Qantas chief executive Alan Joyce and billionaire Atlassian co-founder Mike Cannon-Brookes were part of the council which opted for the new design
Vogue editor-in-chief Edwina McCann and Australia Post chief executive Christine Holgate were also part of the advisory council
‘We love our kangaroo — it is currently the most internationally recognised shortcut to Australia. But we considered whether it would shift perceptions of our nation, or simply reinforce what people already knew about us.’
The council said its preference for the Nation Brand mark was the wattle.
Michael O’Keeffe, Aesop CEO, was also on the council which opted for the wattle over the kangaroo
‘It’s our national flower and, while it is not immediately recognisable internationally, it will become so over time.’
The logo will be used by business, industry and government agencies. The kangaroo logo will still be used for Australian-made products.
Australian Made Campaign Chairman, Glenn Cooper, said the iconic kangaroo logo will continue to be used as the global product symbol.
‘The iconic green-and-gold kangaroo logo has been clearly identifying Australian goods in export markets for more than 34 years with great success,’ he said.
‘It is by far Australia’s most recognised and trusted country-of-origin symbols and is central to the export strategies of Aussie exporters taking their goods abroad. There is no need to make a change in this space.’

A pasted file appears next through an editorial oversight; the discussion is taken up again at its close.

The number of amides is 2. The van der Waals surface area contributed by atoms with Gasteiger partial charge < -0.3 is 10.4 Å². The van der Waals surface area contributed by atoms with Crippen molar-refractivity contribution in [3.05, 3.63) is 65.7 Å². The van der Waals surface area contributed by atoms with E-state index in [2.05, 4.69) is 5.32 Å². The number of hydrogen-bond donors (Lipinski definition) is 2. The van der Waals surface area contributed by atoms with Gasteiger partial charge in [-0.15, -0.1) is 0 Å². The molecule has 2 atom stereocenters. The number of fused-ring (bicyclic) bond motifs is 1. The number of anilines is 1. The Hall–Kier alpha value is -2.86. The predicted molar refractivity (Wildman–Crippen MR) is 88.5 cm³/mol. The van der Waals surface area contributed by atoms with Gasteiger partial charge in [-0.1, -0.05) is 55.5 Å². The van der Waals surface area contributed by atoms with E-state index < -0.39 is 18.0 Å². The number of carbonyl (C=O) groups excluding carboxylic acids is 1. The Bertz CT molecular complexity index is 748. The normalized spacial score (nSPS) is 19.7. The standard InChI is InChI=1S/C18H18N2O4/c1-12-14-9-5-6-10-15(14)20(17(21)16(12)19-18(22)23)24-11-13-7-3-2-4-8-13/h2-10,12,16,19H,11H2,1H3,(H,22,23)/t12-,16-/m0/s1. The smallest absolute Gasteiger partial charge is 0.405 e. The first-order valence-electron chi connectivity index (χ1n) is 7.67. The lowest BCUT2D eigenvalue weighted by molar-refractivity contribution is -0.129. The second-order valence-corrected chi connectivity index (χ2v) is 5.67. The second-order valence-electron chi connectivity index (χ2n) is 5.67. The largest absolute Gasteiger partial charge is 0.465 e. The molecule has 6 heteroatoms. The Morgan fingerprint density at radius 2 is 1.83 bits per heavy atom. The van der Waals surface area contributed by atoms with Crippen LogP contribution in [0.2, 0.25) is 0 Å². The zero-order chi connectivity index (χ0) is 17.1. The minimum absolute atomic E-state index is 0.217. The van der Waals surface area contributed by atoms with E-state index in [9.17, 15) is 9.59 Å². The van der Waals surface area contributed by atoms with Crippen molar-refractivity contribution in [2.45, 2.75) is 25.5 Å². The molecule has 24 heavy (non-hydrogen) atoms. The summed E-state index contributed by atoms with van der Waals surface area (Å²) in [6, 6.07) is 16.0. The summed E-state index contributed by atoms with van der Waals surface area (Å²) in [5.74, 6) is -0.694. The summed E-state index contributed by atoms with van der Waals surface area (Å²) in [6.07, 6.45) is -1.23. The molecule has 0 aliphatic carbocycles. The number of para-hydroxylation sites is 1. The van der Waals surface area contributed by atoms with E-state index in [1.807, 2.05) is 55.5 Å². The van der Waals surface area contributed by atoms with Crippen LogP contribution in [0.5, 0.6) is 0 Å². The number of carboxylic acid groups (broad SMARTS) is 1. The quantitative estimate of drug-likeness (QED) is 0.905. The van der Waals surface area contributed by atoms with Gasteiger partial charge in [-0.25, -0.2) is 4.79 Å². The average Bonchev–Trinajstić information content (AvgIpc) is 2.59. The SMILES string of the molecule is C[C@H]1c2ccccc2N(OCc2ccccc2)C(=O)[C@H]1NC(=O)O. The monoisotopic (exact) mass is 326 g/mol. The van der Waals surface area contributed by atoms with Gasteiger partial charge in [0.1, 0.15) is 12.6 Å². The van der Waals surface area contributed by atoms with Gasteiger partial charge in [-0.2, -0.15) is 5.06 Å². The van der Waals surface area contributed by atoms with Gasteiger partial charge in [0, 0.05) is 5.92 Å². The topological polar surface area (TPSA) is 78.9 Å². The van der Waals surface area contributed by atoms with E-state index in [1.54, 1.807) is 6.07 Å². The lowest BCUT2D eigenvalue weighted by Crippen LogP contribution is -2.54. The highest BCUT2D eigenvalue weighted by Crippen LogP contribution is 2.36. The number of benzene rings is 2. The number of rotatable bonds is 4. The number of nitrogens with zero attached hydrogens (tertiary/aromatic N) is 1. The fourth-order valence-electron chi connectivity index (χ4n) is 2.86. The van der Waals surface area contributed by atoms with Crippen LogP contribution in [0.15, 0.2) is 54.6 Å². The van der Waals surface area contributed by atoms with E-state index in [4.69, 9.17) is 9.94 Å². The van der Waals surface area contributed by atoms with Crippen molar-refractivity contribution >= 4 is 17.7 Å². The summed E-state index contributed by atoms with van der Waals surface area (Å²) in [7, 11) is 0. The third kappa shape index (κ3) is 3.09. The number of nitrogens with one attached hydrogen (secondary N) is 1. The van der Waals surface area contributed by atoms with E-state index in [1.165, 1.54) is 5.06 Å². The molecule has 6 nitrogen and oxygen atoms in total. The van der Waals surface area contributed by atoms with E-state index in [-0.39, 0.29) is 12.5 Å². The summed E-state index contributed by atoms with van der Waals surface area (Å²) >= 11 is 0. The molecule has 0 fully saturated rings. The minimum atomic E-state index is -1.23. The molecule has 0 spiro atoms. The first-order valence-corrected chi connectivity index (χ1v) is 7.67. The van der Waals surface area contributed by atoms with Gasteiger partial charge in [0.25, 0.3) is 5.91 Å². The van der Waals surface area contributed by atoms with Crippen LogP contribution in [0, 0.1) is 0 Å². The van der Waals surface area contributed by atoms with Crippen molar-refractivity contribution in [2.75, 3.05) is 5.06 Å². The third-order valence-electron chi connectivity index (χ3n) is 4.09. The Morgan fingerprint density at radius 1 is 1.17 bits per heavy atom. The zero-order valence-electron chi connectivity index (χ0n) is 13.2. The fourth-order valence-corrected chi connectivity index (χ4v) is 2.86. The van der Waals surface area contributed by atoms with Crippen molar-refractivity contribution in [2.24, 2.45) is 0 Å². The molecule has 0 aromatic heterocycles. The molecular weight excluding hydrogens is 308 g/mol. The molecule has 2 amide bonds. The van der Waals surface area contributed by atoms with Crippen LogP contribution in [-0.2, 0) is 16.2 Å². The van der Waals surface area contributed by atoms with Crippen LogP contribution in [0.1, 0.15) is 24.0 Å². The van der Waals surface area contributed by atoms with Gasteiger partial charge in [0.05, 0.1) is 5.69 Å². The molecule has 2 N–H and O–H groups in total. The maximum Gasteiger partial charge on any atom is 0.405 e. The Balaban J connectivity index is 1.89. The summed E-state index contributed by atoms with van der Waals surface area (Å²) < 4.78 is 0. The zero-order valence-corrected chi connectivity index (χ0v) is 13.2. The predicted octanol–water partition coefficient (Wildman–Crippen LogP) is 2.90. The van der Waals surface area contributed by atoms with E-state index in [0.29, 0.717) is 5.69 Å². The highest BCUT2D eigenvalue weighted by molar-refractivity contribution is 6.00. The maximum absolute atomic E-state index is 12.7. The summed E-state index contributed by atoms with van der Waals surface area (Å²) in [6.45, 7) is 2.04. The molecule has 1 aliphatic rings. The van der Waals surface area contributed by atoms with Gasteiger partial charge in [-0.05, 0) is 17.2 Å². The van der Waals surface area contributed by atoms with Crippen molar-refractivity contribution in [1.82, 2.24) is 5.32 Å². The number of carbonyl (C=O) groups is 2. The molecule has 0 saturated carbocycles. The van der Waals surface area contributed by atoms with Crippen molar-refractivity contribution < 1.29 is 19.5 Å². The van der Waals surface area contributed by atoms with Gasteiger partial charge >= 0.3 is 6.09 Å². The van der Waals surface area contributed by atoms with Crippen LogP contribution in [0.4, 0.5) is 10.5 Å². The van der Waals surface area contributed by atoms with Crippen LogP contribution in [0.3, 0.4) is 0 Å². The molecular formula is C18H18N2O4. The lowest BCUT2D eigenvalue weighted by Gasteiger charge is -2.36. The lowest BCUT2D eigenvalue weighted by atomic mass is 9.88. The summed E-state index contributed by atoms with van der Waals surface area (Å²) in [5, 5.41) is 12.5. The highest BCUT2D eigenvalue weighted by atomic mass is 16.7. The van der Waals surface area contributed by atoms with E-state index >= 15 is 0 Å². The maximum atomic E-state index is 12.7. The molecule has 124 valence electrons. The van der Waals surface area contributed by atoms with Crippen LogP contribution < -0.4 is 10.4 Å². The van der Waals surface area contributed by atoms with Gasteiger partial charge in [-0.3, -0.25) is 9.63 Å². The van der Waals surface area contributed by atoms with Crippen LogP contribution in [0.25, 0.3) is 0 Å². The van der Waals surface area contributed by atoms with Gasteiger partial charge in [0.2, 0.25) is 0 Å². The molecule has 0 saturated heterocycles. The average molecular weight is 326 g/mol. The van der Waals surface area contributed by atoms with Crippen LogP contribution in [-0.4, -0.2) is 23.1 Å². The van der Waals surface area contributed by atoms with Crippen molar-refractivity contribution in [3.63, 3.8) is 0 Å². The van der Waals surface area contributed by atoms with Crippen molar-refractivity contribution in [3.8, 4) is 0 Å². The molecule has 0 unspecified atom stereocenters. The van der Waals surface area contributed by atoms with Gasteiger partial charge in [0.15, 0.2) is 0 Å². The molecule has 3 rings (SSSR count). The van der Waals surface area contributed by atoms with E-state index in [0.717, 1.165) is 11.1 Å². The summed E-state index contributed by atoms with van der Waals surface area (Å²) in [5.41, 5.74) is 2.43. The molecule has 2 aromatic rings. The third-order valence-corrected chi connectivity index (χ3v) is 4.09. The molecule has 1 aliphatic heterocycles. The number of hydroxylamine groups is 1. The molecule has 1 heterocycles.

The council found that Australia should pushing other, lesser-known assets such as technology and education (pictured A2 milk chief executive Jayne Hrdlicka and Sydney Festival Artistic Director Wesley Enoch)
He said should the Government proceed with a new overarching Nation Brand to promote Australia more broadly then the Australian Made logo is perfectly positioned to work in concert with it.
‘For decades now, the Australian Made logo has been used as a trusted country of origin mark alongside other Australian brands. It has a strong track record in this regard,’ said Mr Cooper.
‘For now, it’s business as usual for the Australian Made logo—providing recognisable and trusted country of origin branding that makes the Australian connection instantly and clearly, here and overseas.’